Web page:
The Checkers speech was a nationally-televised address made by Sen. Richard Nixon (R-CA) on September 23, 1952 as he was fighting to retain his spot on the national Republican ticket as the vice presidential nominee.
Nixon had been accused of improprieties relating to a fund established by his supporters to reimburse him for his political expenses. In an attempt to stem the controversy over the fund, Nixon spoke to about about 60 million Americans about his humble upbringing which led to an outpouring of public support for him. He was retained on the ticket by Dwight D. Eisenhower who won the election in November 1952.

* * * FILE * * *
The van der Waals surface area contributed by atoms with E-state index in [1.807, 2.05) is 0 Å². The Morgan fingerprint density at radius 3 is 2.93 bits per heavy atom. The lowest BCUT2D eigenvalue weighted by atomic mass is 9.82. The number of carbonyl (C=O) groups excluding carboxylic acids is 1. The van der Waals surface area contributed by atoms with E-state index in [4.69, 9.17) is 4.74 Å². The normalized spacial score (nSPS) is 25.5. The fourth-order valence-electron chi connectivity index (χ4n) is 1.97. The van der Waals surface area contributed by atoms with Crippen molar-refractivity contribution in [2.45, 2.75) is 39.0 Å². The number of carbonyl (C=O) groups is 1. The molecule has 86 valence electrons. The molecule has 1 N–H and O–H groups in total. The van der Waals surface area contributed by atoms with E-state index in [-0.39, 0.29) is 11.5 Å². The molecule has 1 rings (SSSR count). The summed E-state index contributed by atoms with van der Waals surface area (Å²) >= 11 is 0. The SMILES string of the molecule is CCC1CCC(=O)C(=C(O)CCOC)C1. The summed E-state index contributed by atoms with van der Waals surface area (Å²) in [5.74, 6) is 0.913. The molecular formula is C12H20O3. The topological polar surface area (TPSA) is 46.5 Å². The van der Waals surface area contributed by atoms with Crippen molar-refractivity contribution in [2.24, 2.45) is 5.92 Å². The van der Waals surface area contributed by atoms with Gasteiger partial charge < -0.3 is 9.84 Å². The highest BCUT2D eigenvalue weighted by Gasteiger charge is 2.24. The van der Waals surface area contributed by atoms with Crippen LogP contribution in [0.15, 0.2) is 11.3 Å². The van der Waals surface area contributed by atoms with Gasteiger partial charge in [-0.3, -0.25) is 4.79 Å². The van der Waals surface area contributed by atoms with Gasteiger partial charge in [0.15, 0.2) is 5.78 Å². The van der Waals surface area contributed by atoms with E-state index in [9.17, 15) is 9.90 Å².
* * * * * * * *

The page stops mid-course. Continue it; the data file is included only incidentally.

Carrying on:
During the speech, Nixon said that regardless of what anyone said, he intended to keep one gift: a black-and-white dog which was named Checkers by the Nixon children, thus giving the address its popular name.
The speech was an early example of a politician using television to appeal directly to the electorate, but has since sometimes been mocked or denigrated. “Checkers speech” has come more generally to mean any emotional speech by a politician.